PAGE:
Cities hit hard by smog

By Wu Wencong ( China Daily ) Updated: 2013-12-09 08:29:50


Cities hit hard by smog

Chimneys at the Dagang Power Plant in Tianjin, which mainly emit water vapor. PHOTO BY FENG YONGBIN / CHINA DAILY 

Major urban areas face reduced visibility, increased accidents over the weekend, Wu Wencong reports in Tianjin and Beijing.

China's most developed regions were attacked by smog over the weekend.

A total of 104 cities in 20 provinces in and near China's two largest industrial clusters - the Beijing-Tianjin-Hebei region and the Yangtze River Delta region - fell victim to heavy smog that reduced visibility to less than 10 meters in some places, according to the Environmental Protection Ministry.

The situation will gradually improve from Sunday after wind blows away dirty air, the National Meteorological Center of China Meteorological Administration said on Sunday.

This was the second time heavy smog has covered so many cities this year. Thick haze shrouded many cities for more than 20 days in January, affecting more than 600 million people in 17 provinces, municipalities and autonomous regions.

Air quality issues may not be solved soon, experts say.

China is experiencing what developed countries experienced about 20 to 30 years ago, when smoggy and hazy weather caused by fast urbanization and an unreasonable urban layout frequently occurred, said Peng Yingdeng, an environmental impact assessment expert from the Ministry of Environmental Protection.

"If urban planning does not take the diffusion of pollutants into consideration, smog will plague China for at least another 10 to 20 years," he told Beijing News.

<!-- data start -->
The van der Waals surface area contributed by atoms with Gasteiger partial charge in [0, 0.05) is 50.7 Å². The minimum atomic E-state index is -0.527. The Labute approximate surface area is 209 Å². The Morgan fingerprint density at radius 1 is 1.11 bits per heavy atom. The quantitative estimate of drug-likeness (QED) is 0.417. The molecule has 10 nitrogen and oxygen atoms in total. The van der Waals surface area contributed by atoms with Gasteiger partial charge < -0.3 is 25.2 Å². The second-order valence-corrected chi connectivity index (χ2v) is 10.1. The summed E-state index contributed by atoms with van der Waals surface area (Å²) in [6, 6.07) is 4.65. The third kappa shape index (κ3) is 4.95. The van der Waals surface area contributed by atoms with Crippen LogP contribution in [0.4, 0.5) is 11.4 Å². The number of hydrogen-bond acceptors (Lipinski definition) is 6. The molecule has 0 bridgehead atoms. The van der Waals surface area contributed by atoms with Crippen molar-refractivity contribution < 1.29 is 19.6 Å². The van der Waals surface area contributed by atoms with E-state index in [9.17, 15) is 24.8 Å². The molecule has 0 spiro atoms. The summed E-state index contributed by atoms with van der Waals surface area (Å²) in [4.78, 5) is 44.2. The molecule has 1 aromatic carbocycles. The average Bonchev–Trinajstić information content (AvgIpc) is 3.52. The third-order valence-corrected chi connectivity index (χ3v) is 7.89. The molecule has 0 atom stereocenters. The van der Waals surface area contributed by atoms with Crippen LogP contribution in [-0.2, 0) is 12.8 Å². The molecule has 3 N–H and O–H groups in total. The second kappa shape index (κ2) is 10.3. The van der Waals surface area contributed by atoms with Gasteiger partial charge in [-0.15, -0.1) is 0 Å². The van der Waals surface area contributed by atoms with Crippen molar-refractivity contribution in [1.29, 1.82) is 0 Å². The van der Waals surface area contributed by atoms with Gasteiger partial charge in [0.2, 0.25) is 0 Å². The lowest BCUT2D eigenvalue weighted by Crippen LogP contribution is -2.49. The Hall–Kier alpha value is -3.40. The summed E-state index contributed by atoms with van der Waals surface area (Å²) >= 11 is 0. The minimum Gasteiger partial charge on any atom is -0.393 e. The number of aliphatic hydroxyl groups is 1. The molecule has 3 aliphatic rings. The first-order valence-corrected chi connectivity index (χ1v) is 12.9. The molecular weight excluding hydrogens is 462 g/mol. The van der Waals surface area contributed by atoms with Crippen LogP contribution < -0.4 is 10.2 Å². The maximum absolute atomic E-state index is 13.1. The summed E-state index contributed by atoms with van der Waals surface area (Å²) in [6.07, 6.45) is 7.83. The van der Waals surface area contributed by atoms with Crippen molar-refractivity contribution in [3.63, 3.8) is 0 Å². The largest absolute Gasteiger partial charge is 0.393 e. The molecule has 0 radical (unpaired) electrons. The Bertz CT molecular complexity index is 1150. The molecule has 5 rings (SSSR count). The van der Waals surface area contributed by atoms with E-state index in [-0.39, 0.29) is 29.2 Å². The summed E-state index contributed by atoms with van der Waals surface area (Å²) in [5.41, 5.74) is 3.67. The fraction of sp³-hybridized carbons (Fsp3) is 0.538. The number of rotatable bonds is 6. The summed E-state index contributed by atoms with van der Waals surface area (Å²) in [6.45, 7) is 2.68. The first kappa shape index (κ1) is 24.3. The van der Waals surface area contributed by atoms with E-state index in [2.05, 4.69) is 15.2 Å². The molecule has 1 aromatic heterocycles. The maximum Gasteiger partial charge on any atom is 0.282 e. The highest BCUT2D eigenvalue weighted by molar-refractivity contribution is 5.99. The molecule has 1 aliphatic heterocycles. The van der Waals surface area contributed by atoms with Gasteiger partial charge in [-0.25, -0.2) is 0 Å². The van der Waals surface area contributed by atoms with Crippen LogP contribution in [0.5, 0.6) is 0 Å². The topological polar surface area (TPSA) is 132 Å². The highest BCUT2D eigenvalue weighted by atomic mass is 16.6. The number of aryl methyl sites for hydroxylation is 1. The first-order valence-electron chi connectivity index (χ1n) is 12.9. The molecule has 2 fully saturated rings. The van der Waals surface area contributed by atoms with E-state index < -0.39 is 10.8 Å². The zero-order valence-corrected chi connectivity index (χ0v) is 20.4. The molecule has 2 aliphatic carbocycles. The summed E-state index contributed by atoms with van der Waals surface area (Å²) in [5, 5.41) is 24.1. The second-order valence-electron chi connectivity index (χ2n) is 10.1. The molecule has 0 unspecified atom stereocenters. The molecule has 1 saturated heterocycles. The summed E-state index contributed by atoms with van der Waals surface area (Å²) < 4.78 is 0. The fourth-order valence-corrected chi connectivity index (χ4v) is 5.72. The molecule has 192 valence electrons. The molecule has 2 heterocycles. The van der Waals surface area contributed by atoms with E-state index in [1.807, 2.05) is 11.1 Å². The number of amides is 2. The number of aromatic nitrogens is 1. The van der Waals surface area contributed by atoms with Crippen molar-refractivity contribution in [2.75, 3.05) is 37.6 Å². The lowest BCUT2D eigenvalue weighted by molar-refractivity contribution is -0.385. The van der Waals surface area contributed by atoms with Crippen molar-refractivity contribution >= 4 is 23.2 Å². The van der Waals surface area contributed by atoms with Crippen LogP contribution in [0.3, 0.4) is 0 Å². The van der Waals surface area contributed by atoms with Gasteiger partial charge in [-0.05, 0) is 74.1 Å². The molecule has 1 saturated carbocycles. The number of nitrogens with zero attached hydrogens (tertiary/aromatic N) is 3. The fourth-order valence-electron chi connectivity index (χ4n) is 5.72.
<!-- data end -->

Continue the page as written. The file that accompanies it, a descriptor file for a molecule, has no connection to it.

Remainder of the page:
The latest wave of smog, which first swept into Shanghai and Jiangsu province on Dec 1, has caused at least four car accidents due to low visibility, claiming six lives nationwide. The most serious accident was in Jiangsu on Dec 4, which involved almost 20 vehicles and left three dead and many injured.

Highways, water transportation and flights have been suspended or limited in the past few days.

PM2.5 levels in Shanghai hit a record on Dec 1: an average of 582 micrograms per cubic meter for the whole city, with the highest level exceeding 700 in the Putuo district.

The World Health Organization has a safety guideline of 25 for PM2.5, particulate matter smaller than 2.5 microns that can go deep into the lungs.

Policies have been issued in the past few months, including a vow to cut PM2.5 levels in the Beijing-Tianjin-Hebei cluster by 25 percent by 2017 from 2012 levels.

A six-month inspection campaign was launched in October.

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Cities hit hard by smog

Morning exercisers brave heavy smog in Fuyang, Anhui province, on Sunday. Nearly half of the country is choked in some of the worst air this year. LU QIJIAN / FOR CHINA DAILY

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